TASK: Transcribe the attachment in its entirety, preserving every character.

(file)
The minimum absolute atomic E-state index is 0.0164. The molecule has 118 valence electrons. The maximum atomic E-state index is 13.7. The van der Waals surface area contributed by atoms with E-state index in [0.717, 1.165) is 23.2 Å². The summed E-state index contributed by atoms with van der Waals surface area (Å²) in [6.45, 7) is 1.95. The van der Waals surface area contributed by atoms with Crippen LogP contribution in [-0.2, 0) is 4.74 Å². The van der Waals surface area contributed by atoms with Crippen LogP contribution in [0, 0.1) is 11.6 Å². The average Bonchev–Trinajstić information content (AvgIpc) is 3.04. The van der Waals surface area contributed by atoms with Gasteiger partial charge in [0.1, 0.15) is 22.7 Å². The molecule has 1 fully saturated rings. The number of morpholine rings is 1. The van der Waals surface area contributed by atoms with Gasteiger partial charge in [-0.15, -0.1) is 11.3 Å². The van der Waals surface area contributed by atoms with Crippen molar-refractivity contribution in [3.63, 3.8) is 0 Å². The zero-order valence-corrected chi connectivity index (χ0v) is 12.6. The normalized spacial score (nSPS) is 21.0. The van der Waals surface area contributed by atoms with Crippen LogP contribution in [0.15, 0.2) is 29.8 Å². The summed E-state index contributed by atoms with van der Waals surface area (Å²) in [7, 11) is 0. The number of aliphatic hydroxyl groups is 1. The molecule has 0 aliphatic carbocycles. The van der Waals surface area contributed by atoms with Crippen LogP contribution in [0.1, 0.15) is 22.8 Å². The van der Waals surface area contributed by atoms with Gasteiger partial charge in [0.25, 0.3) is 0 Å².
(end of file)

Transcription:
The minimum absolute atomic E-state index is 0.0164. The molecule has 118 valence electrons. The maximum atomic E-state index is 13.7. The van der Waals surface area contributed by atoms with E-state index in [0.717, 1.165) is 23.2 Å². The summed E-state index contributed by atoms with van der Waals surface area (Å²) in [6.45, 7) is 1.95. The van der Waals surface area contributed by atoms with Crippen LogP contribution in [-0.2, 0) is 4.74 Å². The van der Waals surface area contributed by atoms with Crippen LogP contribution in [0, 0.1) is 11.6 Å². The average Bonchev–Trinajstić information content (AvgIpc) is 3.04. The van der Waals surface area contributed by atoms with Gasteiger partial charge in [0.1, 0.15) is 22.7 Å². The molecule has 1 fully saturated rings. The number of morpholine rings is 1. The van der Waals surface area contributed by atoms with Gasteiger partial charge in [-0.15, -0.1) is 11.3 Å². The van der Waals surface area contributed by atoms with Crippen molar-refractivity contribution in [3.63, 3.8) is 0 Å². The zero-order valence-corrected chi connectivity index (χ0v) is 12.6. The normalized spacial score (nSPS) is 21.0. The van der Waals surface area contributed by atoms with Crippen LogP contribution in [0.15, 0.2) is 29.8 Å². The summed E-state index contributed by atoms with van der Waals surface area (Å²) in [7, 11) is 0. The number of aliphatic hydroxyl groups is 1. The molecule has 0 aliphatic carbocycles. The van der Waals surface area contributed by atoms with Crippen LogP contribution in [0.1, 0.15) is 22.8 Å². The van der Waals surface area contributed by atoms with Gasteiger partial charge in [0.25, 0.3) is 0 Å².